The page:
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I'm a big fan of James Cameron, Martin Scorcese, Steven Spielberg, George A. Romero, John Carpenter, David Cronenberg, Christopher Nolan and Zack Snyder.
Terminator Salvation (2009)
Let me start off by saying that Terminator 2: Judgment Day is my all-time favorite film. Because of this, I was very annoyed to hear of another Terminator film being made, let alone by McG. I was all for boycotting the film but then, little by little, things started to look up. First Christian Bale was cast...OK that's great. Then I started seeing things pop up that being a fan of the franchise, made me more interested. Things like the inclusion of Kyle Reese and the only-mentioned T-600 model Terminators. Then the trailer was released and I went from interested to very excited. Swimming Terminators? Cool. Terminator motorcycles? Even better! Badass car chases? Oh hell yes! Then I saw the film itself.
My expectations were met in nearly every regard. The casting was excellent. Christian Bale was superb and very intense and Sam Worthington was great as well. I'm looking forward to seeing Worthington in James Cameron's Avatar. Anton Yelchin was a dead ringer for a young Reese and did a fine job. Everyone else was fine. It was cool to see Michael Ironside in a Terminator film.
The action was spectacular! I love action, especially car chases and I haven't enjoyed a car chase like the one in the film since The Island in 2005. Most of it was live-action too, which only added to my enjoyment. The gunfights and Terminator battles were violent and intense, while the explosions were massive and bone jarring. Needless to say, the action was quite thrilling.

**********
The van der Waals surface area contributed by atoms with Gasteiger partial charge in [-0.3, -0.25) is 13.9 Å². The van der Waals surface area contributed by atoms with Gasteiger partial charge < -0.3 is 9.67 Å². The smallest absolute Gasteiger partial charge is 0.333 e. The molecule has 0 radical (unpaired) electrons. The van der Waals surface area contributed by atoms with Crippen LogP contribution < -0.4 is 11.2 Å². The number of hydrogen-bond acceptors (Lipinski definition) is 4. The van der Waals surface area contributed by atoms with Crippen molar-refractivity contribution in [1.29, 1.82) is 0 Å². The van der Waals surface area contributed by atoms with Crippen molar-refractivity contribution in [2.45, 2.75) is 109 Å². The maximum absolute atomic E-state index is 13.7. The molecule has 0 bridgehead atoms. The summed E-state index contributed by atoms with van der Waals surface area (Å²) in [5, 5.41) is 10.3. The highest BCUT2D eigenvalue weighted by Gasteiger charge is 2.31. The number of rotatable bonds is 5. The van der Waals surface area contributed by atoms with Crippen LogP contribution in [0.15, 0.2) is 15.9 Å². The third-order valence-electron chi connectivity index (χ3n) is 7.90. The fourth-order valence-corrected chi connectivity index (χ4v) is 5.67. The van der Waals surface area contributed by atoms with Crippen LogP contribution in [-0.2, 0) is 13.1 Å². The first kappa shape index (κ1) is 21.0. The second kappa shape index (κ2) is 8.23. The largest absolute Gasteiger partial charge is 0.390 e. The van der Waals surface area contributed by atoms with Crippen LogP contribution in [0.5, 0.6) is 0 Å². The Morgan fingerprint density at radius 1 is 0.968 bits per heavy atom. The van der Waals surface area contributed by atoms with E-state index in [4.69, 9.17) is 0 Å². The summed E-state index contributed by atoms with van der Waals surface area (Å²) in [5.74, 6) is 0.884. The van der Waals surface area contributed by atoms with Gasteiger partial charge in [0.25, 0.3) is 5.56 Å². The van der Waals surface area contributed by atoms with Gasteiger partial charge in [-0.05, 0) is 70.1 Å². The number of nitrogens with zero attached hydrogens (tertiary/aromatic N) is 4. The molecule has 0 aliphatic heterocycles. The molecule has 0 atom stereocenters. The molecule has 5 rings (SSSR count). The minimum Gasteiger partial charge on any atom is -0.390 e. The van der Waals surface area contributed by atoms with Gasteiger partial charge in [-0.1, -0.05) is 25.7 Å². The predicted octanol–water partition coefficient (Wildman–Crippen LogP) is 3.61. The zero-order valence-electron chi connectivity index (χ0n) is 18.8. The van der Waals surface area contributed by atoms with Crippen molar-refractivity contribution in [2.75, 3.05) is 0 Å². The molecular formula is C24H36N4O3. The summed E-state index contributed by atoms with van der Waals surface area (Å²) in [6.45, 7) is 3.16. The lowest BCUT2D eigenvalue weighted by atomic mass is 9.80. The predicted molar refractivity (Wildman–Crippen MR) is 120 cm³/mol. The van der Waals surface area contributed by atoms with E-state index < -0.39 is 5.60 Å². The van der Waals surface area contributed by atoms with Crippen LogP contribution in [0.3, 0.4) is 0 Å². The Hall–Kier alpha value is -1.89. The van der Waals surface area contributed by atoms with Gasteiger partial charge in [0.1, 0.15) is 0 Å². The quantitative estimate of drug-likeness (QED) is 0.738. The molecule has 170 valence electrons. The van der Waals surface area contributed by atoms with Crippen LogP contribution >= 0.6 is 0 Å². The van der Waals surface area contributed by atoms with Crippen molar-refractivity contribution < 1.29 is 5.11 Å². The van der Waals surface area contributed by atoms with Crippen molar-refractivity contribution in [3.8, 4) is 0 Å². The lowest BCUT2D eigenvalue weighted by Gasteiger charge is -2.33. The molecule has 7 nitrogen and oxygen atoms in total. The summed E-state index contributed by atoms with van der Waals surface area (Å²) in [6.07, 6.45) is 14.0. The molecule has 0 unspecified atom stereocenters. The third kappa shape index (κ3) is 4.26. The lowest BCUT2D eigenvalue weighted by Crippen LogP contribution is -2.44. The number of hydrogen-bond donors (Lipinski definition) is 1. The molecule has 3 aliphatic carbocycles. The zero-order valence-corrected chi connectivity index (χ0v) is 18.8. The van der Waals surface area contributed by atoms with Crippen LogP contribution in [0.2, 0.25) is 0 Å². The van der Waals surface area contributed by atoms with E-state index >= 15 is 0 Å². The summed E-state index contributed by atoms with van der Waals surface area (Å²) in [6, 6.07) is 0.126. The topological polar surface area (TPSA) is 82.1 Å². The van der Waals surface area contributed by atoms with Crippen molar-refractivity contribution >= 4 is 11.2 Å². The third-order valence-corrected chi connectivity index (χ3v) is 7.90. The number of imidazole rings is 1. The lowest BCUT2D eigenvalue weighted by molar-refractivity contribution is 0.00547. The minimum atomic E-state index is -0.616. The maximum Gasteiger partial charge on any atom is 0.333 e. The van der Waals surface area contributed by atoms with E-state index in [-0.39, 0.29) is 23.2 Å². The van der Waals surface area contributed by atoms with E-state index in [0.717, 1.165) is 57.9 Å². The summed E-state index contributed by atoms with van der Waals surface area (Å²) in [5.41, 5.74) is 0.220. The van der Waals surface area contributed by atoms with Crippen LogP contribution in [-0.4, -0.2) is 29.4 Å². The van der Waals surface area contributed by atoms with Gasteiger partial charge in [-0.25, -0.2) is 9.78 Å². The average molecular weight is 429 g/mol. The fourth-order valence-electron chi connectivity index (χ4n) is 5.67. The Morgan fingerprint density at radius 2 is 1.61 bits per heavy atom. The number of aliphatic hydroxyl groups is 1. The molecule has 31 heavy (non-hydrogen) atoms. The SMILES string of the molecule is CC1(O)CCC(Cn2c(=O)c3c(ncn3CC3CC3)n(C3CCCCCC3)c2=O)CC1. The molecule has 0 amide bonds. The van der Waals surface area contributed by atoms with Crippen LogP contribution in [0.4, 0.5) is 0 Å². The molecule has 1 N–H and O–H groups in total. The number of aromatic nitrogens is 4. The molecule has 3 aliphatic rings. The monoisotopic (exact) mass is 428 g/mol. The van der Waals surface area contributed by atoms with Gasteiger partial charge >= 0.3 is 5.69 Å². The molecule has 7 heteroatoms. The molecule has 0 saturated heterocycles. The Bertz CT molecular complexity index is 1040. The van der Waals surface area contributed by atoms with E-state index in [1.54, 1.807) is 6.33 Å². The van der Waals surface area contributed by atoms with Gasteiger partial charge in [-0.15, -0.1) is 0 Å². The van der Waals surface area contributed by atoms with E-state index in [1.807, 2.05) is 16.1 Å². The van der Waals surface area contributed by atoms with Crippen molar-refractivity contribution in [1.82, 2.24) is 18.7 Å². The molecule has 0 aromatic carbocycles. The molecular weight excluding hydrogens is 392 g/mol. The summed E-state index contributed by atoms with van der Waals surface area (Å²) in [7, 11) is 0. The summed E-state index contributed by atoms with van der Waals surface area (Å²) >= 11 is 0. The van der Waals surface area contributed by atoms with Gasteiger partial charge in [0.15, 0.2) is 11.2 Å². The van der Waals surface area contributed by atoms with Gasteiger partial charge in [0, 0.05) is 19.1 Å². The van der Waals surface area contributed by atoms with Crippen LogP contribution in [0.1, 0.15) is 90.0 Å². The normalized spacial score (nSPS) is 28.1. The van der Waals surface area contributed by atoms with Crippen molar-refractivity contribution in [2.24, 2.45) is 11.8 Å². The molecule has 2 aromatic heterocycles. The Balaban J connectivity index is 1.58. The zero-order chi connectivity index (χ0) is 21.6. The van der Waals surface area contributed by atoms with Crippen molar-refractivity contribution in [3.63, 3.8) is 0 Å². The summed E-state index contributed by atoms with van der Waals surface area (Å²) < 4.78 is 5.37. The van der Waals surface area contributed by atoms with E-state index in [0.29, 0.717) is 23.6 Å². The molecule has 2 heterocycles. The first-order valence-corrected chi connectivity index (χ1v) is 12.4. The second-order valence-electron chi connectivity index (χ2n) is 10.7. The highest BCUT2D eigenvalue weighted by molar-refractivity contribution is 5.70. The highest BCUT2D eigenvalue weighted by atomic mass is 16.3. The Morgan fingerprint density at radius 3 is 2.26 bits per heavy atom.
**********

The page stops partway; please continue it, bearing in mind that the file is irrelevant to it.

The special effects were top-notch and there was also a surprising amount of live-action effects as well, all of which were utilized to perfection. The cinematography and direction were fantastic. I have a new respect for McG after seeing this film. The score was great as well and only added to the experience, especially the use of the original score from the first two films.
I think the thing I enjoyed the most was the nods to the earlier films that made me realize that the people that made this were really here to make a quality Terminator film, not just a moneymaker. I yelled when Reese said "Come with me if you want to live" and and I jumped out of my seat when John Connor played "You Could Be Mine" by Guns N' Roses (used by Connor in T2 as well) to attract a MotoTerminator. If you're a fan, this only sweetens the experience.